b. that the story of the alleged armed robbery was cooked up, or better still,
c. that the alleged actual robbers were never arrested.
Counsel opined that whichever inference one draws, the only reasonable conclusion is that there are doubts in the account of the prosecution's case and such doubts should necessarily be resolved in favour of the appellant. See Clerk vs. The State (2007) 5 ACLR 100, 105, lines 5-10.
The learned counsel also submitted that where two accused persons were charged before a court and one was released based on the element of doubt, the other accused person should also be freed. For this principle he cited the authority of Bolanle vs. The State (2010) 4 WRN 16, 29 ratio 1, page 33, lines 30-40.
Furthermore in his argument, the learned counsel submitted that heavy weather was made of inconsistencies in the evidence of the appellant to the effect that he said that the amount actually recovered from him was N6,000 whereas he had earlier said in his extra-judicial statement (Exhibit H) that the sum of N900 was found on him when:
(1) the appellant denied making the statement (Exhibit H) because he said he volunteered his statement in Yoruba language and he denied that the denominations of the money found on him after his arrest were N500 and N200.
(2) He denied being the owner of a pair of sunglasses (Exhibit E) said to have been found inside a black cellophane bag (Exhibit B).
He even denied making the statement credited to him since he volunteered his statement in Yoruba language but the prosecution decided to tender only English version for reasons best known to them. (Page 87 of the record).
(3) That the appellant denied being the owner of the dane gun (Exhibit J).
(a) He said four (4) persons were arrested in the mist of the crowd on the day of the incident and only he the appellant and the 1st accused were eventually charged to court while the two others were let go. (See generally page 87 of the record).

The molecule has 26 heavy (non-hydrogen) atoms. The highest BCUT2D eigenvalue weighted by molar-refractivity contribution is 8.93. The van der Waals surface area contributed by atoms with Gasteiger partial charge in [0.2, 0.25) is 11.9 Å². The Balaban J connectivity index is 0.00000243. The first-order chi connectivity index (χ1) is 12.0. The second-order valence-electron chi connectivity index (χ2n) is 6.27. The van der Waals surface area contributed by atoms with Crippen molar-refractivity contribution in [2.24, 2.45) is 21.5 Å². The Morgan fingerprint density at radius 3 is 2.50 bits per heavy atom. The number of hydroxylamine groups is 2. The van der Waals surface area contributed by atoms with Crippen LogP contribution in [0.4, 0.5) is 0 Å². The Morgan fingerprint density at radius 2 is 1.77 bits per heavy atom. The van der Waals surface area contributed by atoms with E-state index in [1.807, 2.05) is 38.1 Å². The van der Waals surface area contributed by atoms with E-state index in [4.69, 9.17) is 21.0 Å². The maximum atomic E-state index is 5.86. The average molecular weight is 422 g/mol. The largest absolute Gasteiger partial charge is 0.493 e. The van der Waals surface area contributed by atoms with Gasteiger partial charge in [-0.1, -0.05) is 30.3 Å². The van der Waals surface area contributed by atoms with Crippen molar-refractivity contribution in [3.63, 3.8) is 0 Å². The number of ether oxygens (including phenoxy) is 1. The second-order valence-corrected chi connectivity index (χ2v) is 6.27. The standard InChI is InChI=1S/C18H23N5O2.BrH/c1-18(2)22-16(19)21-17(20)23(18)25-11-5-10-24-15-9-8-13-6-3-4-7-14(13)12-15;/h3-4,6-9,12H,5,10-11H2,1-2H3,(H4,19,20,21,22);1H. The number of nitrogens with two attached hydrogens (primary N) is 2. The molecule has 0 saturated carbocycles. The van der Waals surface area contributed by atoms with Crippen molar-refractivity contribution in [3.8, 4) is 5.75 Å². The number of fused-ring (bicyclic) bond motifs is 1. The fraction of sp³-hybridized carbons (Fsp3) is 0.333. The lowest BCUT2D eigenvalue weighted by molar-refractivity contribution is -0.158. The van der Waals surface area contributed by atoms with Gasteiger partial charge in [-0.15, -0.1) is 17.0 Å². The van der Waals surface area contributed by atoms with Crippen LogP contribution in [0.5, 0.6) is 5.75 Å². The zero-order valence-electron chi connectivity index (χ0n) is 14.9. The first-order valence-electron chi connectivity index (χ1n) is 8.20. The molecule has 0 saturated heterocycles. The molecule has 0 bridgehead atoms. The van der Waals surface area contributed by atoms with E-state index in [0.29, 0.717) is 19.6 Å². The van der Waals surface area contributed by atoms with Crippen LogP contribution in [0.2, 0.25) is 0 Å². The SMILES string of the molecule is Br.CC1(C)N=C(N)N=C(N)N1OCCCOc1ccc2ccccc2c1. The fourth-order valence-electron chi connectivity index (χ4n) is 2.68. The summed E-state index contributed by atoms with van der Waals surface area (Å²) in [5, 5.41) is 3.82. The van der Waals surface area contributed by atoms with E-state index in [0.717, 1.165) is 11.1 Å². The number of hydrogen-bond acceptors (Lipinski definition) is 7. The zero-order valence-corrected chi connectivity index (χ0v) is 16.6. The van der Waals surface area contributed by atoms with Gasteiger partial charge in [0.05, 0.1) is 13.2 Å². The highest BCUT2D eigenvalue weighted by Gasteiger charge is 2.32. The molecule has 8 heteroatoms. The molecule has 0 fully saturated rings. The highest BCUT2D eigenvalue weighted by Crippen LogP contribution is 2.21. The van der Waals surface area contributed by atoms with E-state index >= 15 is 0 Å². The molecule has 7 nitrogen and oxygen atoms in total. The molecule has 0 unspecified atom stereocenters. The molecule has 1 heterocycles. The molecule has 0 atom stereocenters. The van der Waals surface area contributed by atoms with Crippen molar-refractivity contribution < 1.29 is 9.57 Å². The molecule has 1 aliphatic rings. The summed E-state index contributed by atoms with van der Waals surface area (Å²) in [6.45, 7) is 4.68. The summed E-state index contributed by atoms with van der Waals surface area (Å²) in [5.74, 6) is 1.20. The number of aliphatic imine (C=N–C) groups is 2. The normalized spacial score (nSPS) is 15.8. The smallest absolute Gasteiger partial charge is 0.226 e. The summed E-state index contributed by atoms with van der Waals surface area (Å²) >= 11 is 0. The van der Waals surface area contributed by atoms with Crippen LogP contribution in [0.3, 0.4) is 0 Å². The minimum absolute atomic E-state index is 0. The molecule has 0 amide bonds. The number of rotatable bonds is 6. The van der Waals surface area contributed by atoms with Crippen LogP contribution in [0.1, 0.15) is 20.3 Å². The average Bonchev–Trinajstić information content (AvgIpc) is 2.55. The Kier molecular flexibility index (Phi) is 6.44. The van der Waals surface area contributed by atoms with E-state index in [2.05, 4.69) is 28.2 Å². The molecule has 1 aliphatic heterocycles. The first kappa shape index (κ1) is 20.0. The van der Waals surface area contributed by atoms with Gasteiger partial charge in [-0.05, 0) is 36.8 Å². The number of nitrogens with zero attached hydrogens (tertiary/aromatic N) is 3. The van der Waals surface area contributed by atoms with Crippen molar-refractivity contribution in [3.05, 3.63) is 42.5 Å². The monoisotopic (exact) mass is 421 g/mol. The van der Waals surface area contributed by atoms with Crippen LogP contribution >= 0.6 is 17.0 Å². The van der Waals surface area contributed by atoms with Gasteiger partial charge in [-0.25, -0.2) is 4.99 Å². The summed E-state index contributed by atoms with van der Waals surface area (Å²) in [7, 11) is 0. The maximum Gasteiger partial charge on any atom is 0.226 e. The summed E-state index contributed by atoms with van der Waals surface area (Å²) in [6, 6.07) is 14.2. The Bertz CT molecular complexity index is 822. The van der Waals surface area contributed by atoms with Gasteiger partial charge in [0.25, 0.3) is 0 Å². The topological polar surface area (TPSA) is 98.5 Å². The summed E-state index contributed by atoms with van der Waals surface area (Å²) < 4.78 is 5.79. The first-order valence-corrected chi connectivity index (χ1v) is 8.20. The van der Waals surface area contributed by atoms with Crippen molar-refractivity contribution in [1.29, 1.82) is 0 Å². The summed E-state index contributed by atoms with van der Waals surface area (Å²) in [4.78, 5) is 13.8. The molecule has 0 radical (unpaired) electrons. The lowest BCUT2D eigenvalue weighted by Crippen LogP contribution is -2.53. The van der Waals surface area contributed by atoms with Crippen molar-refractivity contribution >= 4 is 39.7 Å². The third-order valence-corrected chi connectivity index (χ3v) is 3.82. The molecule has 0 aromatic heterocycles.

It was the submission of the learned counsel for the appellant that a combination of the above facts deserved more self-warning on the part of the learned trial Judge than the issue of how much was recovered from the person of the appellant upon his arrest. The learned trial Judge should have been interested in why the prosecution decided to keep away the Yoruba version of the appellant's extra-judicial statement, if they had nothing to hide.
Counsel went on to submit that the normal practice is to obtain the statement of a suspect who cannot be said to be literate, in his native language first and then translate same to English and to tender both at the trial. He went further to submit that it is unsafe to assume, as both the prosecution and the learned trial Judge appeared to have done that simply because the appellant said that he read up to primary six leaving certificate, then he is literate. This assumption according to the counsel is rather unconscionable in this age of clear apparent fall in the standard of education when even some self acclaimed university graduates find it difficult to defend their so-called certificates by their output. If the prosecution had tendered the Yoruba version of the appellant's extra-judicial statement the issue of how much the police actually recovered from the appellant would have been settled. He argued that as it is there are still doubts on the case of the prosecution and same should be resolved in favour of the appellant. He further argued that if the appellant was sufficiently literate why was he not allowed to write his statement himself. See pages 80, last paragraph and 81, 1st paragraph of the record.
Learned counsel went on with his contention that from the totality of the evidence of all the prosecution witnesses, it has not been proved that:
1. The appellant was armed with a firearm or offensive weapon, or
2. That he was in company of any person so armed. Hence, the prosecution failed woefully to prove the offences as contained in counts 2, 3 and 4.
The learned counsel also contended that there was no proper identification of the appellant. That though the PW3 claimed to have seen the appellant at the petrol station, but the appellant was not arrested at the petrol station (scene of the crime) but rather in the midst of the crowd. Yet, when the appellant was to be identified it was at the police station where the appellant and the 1st accused person (who never knew each other before) were put side by side, with another lady and man who were not charged and when the PW1, PW2 and PW3 got to the police station, they asked: where are the armed robbers? And the police pointed at the appellant and others as the "armed robbers!"